The coach carrying the Dortmund team to Signal Iduna Park was hit by three explosions ahead of the side’s first-leg clash with Monaco in the Champions League quarter-finals, smashing some of the vehicle’s windows and leaving Spanish defender Marc Bartra with an injury to his hand and arm.
Klopp spent seven years at Dortmund, between 2008 and 2015, and led the German side to two back-to-back Bundesliga titles and one DFB-Pokal trophy.
Speaking for the first time after Tuesday night’s attack, the Liverpool boss admitted how “difficult” it has been for him.
"Everyone can imagine it was a really difficult moment for me," he said.
"I don't know how often I have been in that hotel down the years. I know exactly where it is on that road and a lot of my friends were on the bus.
"I tried immediately to get some information. I was really concerned, scared for them [the players], I was scared for everyone.
"I had contact with a few people but I didn't want to bother them with my silly questions so I was waiting like all the rest of the world for more information.”
The German also suggested that the game should not have been rescheduled for the day after the attack but said he “100 per cent understood” why it had gone ahead.
"The last thing I thought about [after hearing the news] was the game but when I watched the game yesterday and I can 100 per cent see both sides [why it went ahead].
"It's really, really difficult to find a date in this really tight schedule but I think everyone would have understood if they said they did not want to play it.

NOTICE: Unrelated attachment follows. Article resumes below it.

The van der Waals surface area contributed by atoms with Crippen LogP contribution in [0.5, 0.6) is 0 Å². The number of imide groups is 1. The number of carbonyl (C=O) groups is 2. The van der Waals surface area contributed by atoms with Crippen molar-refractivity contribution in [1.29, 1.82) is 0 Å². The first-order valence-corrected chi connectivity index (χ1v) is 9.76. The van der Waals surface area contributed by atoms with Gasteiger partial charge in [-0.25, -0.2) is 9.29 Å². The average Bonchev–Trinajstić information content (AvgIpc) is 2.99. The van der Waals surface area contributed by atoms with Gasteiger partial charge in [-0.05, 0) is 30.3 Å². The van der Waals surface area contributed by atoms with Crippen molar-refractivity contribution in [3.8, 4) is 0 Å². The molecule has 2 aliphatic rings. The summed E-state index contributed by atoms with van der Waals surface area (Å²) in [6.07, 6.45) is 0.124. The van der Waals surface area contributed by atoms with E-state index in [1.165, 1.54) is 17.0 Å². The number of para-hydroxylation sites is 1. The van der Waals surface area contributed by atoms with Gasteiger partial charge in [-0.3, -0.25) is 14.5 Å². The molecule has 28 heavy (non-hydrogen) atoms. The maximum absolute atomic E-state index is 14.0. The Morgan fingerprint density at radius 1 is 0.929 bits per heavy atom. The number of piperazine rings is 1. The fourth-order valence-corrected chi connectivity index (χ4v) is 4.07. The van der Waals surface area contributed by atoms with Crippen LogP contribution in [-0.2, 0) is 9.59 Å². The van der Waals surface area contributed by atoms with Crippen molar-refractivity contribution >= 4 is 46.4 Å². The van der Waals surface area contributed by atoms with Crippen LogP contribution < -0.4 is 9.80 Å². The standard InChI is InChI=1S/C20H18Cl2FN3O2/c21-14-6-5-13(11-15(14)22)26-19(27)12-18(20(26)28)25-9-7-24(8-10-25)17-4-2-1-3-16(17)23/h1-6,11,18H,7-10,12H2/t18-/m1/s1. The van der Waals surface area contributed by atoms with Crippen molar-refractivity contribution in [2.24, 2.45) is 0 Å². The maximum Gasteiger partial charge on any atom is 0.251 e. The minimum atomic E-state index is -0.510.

"I was really proud of Dortmund, how they handled it and created this atmosphere.
"The game was not too important but when they played they tried to be at their best.
"But I saw it in the faces of my former players after the game and I saw the shock in their eyes and that was really hard. It will obviously take time to deal with it in a proper way.
"I'm pretty sure if some of the people who made the decision (to play the match) afterwards had been on the bus they would not have played the game but when you are not on the bus you cannot really imagine how it was exactly."
And Klopp urged the football community to move on from the incident and return to normality, despite the distress and concern it has elicited.
“As human beings we all think about this but as long as we are not directly involved, it’s hard but life goes on,” he added.
“I see it like all in the world see it. We have to carry on. We will and we can. We can concentrate on football and training.
“We care about them, we think about them but we have to carry on.”